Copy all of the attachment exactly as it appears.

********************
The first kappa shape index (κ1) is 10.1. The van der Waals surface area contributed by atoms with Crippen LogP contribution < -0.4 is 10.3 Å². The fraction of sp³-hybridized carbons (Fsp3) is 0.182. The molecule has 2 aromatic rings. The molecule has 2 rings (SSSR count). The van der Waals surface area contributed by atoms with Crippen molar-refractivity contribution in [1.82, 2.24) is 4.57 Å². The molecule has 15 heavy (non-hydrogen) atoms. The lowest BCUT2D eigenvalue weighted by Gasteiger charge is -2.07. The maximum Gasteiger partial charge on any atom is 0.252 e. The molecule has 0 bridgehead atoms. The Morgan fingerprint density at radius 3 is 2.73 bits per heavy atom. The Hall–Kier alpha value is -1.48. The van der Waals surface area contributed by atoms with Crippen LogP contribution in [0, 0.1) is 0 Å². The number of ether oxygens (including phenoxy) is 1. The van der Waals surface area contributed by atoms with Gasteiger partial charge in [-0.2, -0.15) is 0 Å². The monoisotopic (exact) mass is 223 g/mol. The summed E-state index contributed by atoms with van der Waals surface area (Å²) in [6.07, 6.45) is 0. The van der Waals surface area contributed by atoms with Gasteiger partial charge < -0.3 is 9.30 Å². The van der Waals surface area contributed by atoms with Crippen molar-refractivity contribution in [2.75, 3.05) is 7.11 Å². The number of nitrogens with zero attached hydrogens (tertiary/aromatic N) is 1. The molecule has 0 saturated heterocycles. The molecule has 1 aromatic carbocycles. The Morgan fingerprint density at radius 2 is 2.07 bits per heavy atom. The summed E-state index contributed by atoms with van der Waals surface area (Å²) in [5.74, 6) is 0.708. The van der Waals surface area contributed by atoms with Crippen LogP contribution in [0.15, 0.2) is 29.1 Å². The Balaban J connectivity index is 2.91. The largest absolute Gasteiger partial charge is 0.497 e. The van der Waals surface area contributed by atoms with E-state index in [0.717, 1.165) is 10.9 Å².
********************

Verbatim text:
The first kappa shape index (κ1) is 10.1. The van der Waals surface area contributed by atoms with Crippen LogP contribution < -0.4 is 10.3 Å². The fraction of sp³-hybridized carbons (Fsp3) is 0.182. The molecule has 2 aromatic rings. The molecule has 2 rings (SSSR count). The van der Waals surface area contributed by atoms with Crippen molar-refractivity contribution in [1.82, 2.24) is 4.57 Å². The molecule has 15 heavy (non-hydrogen) atoms. The lowest BCUT2D eigenvalue weighted by Gasteiger charge is -2.07. The maximum Gasteiger partial charge on any atom is 0.252 e. The molecule has 0 bridgehead atoms. The Morgan fingerprint density at radius 3 is 2.73 bits per heavy atom. The Hall–Kier alpha value is -1.48. The van der Waals surface area contributed by atoms with Crippen LogP contribution in [0, 0.1) is 0 Å². The number of ether oxygens (including phenoxy) is 1. The van der Waals surface area contributed by atoms with Gasteiger partial charge in [-0.2, -0.15) is 0 Å². The monoisotopic (exact) mass is 223 g/mol. The summed E-state index contributed by atoms with van der Waals surface area (Å²) in [6.07, 6.45) is 0. The van der Waals surface area contributed by atoms with Gasteiger partial charge < -0.3 is 9.30 Å². The van der Waals surface area contributed by atoms with Crippen molar-refractivity contribution in [2.75, 3.05) is 7.11 Å². The number of nitrogens with zero attached hydrogens (tertiary/aromatic N) is 1. The molecule has 0 saturated heterocycles. The molecule has 1 aromatic carbocycles. The Morgan fingerprint density at radius 2 is 2.07 bits per heavy atom. The summed E-state index contributed by atoms with van der Waals surface area (Å²) in [5.74, 6) is 0.708. The van der Waals surface area contributed by atoms with Crippen LogP contribution in [0.15, 0.2) is 29.1 Å². The Balaban J connectivity index is 2.91. The largest absolute Gasteiger partial charge is 0.497 e. The van der Waals surface area contributed by atoms with E-state index in [0.717, 1.165) is 10.9 Å².